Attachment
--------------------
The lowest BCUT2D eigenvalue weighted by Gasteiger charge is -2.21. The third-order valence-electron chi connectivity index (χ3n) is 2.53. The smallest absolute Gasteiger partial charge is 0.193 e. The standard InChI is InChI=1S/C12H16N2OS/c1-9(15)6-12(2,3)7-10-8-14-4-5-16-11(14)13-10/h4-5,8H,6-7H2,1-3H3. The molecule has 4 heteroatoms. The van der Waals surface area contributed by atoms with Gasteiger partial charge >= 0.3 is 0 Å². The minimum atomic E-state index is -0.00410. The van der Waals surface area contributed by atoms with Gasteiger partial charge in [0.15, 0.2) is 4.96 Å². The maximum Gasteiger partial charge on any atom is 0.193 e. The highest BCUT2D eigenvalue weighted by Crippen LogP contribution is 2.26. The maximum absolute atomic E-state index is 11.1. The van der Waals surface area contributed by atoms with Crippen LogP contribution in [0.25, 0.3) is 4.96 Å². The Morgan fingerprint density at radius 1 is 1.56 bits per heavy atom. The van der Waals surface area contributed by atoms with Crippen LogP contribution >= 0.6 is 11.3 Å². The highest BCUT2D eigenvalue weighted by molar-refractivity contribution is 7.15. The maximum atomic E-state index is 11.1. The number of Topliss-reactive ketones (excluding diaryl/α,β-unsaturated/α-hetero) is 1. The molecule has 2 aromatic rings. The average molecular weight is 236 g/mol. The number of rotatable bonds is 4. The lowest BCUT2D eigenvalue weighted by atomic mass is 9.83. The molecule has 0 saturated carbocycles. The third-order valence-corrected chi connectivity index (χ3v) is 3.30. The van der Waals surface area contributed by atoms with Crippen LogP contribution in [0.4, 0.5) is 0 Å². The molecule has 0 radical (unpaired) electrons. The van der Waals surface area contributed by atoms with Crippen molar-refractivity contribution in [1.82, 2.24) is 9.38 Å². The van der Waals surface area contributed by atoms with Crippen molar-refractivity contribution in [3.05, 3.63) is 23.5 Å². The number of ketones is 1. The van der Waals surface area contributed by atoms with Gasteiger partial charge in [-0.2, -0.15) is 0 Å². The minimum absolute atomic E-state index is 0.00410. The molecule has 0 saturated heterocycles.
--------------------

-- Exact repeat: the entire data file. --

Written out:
The lowest BCUT2D eigenvalue weighted by Gasteiger charge is -2.21. The third-order valence-electron chi connectivity index (χ3n) is 2.53. The smallest absolute Gasteiger partial charge is 0.193 e. The standard InChI is InChI=1S/C12H16N2OS/c1-9(15)6-12(2,3)7-10-8-14-4-5-16-11(14)13-10/h4-5,8H,6-7H2,1-3H3. The molecule has 4 heteroatoms. The van der Waals surface area contributed by atoms with Gasteiger partial charge >= 0.3 is 0 Å². The minimum atomic E-state index is -0.00410. The van der Waals surface area contributed by atoms with Gasteiger partial charge in [0.15, 0.2) is 4.96 Å². The maximum Gasteiger partial charge on any atom is 0.193 e. The highest BCUT2D eigenvalue weighted by Crippen LogP contribution is 2.26. The maximum absolute atomic E-state index is 11.1. The van der Waals surface area contributed by atoms with Crippen LogP contribution in [0.25, 0.3) is 4.96 Å². The Morgan fingerprint density at radius 1 is 1.56 bits per heavy atom. The van der Waals surface area contributed by atoms with Crippen LogP contribution >= 0.6 is 11.3 Å². The highest BCUT2D eigenvalue weighted by molar-refractivity contribution is 7.15. The maximum atomic E-state index is 11.1. The number of Topliss-reactive ketones (excluding diaryl/α,β-unsaturated/α-hetero) is 1. The molecule has 2 aromatic rings. The average molecular weight is 236 g/mol. The number of rotatable bonds is 4. The lowest BCUT2D eigenvalue weighted by atomic mass is 9.83. The molecule has 0 saturated carbocycles. The third-order valence-corrected chi connectivity index (χ3v) is 3.30. The van der Waals surface area contributed by atoms with Crippen LogP contribution in [0.4, 0.5) is 0 Å². The molecule has 0 radical (unpaired) electrons. The van der Waals surface area contributed by atoms with Crippen molar-refractivity contribution in [1.82, 2.24) is 9.38 Å². The van der Waals surface area contributed by atoms with Crippen molar-refractivity contribution in [3.05, 3.63) is 23.5 Å². The number of ketones is 1. The van der Waals surface area contributed by atoms with Gasteiger partial charge in [-0.2, -0.15) is 0 Å². The minimum absolute atomic E-state index is 0.00410. The molecule has 0 saturated heterocycles.